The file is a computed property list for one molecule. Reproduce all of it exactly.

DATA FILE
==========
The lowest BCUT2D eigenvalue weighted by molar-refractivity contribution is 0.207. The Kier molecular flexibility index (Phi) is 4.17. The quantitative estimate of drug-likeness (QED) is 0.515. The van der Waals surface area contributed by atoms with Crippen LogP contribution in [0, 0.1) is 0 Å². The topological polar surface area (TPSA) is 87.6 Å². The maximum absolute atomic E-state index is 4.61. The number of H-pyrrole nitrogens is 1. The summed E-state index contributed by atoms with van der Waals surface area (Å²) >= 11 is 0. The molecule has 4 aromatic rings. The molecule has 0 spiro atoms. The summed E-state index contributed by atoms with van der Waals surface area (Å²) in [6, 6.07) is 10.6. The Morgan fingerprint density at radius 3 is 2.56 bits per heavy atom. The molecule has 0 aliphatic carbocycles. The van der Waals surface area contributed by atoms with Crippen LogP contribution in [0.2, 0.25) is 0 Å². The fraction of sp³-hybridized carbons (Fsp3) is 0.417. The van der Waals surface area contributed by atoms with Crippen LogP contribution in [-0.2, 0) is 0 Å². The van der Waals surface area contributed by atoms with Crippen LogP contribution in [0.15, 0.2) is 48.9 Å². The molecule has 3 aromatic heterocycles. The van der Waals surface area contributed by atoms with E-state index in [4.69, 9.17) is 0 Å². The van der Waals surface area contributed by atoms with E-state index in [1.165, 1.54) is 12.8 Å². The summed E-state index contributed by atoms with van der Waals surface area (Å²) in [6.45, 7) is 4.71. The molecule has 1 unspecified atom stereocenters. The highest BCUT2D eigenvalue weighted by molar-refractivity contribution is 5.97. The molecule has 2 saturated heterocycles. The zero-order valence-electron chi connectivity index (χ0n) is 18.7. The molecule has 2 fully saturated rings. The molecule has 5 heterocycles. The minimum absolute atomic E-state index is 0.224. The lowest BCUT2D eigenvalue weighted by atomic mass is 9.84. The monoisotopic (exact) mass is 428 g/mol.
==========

The lowest BCUT2D eigenvalue weighted by molar-refractivity contribution is 0.207. The Kier molecular flexibility index (Phi) is 4.17. The quantitative estimate of drug-likeness (QED) is 0.515. The van der Waals surface area contributed by atoms with Crippen LogP contribution in [0, 0.1) is 0 Å². The topological polar surface area (TPSA) is 87.6 Å². The maximum absolute atomic E-state index is 4.61. The number of H-pyrrole nitrogens is 1. The summed E-state index contributed by atoms with van der Waals surface area (Å²) >= 11 is 0. The molecule has 4 aromatic rings. The molecule has 0 spiro atoms. The summed E-state index contributed by atoms with van der Waals surface area (Å²) in [6, 6.07) is 10.6. The Morgan fingerprint density at radius 3 is 2.56 bits per heavy atom. The molecule has 0 aliphatic carbocycles. The van der Waals surface area contributed by atoms with Crippen LogP contribution in [0.2, 0.25) is 0 Å². The fraction of sp³-hybridized carbons (Fsp3) is 0.417. The van der Waals surface area contributed by atoms with Crippen LogP contribution in [-0.2, 0) is 0 Å². The van der Waals surface area contributed by atoms with Crippen LogP contribution in [0.15, 0.2) is 48.9 Å². The molecule has 3 aromatic heterocycles. The van der Waals surface area contributed by atoms with E-state index in [4.69, 9.17) is 0 Å². The van der Waals surface area contributed by atoms with E-state index in [1.165, 1.54) is 12.8 Å². The summed E-state index contributed by atoms with van der Waals surface area (Å²) in [6.45, 7) is 4.71. The molecule has 1 unspecified atom stereocenters. The highest BCUT2D eigenvalue weighted by molar-refractivity contribution is 5.97. The molecule has 2 saturated heterocycles. The zero-order valence-electron chi connectivity index (χ0n) is 18.7. The molecule has 2 fully saturated rings. The molecule has 5 heterocycles. The minimum absolute atomic E-state index is 0.224. The lowest BCUT2D eigenvalue weighted by atomic mass is 9.84. The monoisotopic (exact) mass is 428 g/mol.